Last night’s Grammy Awards weren’t just about Taylor Swift, Lady Gaga, and the wonders of Auto-Tune. At the pre-telecast awards ceremony, a handful of accordionists picked up awards, too. Let’s review the big winners:
Best Cajun or Zydeco Album: Buckwheat Zydeco
The Cajun/Zydeco category has only been around for three years, but it’s already produced three different winners. Buckwheat Zydeco played organ for the legendary Clifton Chenier’s band before picking up the accordion and, since Chenier’s death in 1987, has become zydeco’s best-known (and most mainstream) artist. Lay My Burden Down is probably his most mature album to date, mixing his party-time zydeco with inspired covers (including “When the Levee Breaks”).
Buckwheat Zydeco: Ninth Place mp3
Buy Lay Your Burden Down by Buckwheat Zydeco
Best Tejano Album: Los Texmaniacs
We reviewed this album last summer and were excited to see it recognized last night. Both Texmaniacs leader Max Baca and accordionist David Farias have shared in other Grammy wins, but this was the first for their group that combines blues and rock with traditional conjunto. On Borders y Bailes, released on Smithsonian Folkways, they breathe new life into the century-old music of the Texas Rio Grande Valley.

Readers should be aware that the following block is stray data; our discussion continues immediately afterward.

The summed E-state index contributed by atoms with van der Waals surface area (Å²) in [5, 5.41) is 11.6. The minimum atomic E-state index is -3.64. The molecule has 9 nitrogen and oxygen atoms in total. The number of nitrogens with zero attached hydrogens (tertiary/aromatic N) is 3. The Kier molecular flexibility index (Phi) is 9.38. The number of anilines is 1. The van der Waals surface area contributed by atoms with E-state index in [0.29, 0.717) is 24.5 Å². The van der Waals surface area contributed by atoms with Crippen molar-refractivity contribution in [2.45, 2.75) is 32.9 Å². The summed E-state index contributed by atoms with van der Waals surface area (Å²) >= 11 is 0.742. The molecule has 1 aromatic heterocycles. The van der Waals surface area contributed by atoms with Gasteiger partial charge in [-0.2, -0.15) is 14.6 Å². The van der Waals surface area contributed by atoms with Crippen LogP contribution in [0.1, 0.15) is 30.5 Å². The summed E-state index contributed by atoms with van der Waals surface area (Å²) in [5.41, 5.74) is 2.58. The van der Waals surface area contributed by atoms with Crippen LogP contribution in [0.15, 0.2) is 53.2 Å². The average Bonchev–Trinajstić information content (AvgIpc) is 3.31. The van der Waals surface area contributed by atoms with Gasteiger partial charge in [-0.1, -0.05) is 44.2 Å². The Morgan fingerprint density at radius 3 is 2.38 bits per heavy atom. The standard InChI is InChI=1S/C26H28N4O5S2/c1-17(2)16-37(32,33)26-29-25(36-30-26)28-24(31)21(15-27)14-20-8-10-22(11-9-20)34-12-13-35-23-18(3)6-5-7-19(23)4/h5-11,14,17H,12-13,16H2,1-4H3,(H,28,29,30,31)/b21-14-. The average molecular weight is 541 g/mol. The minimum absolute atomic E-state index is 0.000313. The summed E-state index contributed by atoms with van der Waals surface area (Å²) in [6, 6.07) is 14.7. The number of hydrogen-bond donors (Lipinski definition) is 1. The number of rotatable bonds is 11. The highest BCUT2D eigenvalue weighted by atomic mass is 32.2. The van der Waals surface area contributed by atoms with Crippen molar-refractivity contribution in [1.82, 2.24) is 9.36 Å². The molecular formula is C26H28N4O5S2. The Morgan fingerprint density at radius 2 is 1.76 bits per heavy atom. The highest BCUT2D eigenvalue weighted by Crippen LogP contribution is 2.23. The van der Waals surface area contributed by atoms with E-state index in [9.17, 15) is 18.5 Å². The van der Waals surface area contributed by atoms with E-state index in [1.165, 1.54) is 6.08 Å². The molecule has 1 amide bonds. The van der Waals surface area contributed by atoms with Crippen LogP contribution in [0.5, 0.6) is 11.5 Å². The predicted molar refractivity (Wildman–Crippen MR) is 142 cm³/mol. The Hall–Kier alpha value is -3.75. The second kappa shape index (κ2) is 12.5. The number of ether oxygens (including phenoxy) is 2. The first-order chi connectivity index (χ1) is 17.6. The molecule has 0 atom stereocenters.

Los Texmaniacs: Redova mp3
Buy Borders y Bailes by Los Texmaniacs
Best Norteño Album: Los Tigres Del Norte
With more than 32 million records sold in their 40-year history, Los Tigres have long been the kings (or “Los Jefes de Jefes”) of norteño music, so their victory was no surprise. What’s surprising, though, is that Tu Noche Con… is their first live album. Los Tigres take their role as spokesmen of the people very seriously, and the album contains a great mix of the politically and socially-charged corridos, rancheras, ballads and cumbias that have built them a loyal following.
Los Tigres Del Norte: Somos Mas Americanos mp3
Buy Tu Noche Con… Los Tigres Del Norte by Los Tigres Del Norte
And finally, for those wondering how 18-time Grammy winner Jimmy Sturr would fair after the polka Grammy’s demise last year — he lost to Loudon Wainright III for Best Traditional Folk Album. There’s always next year.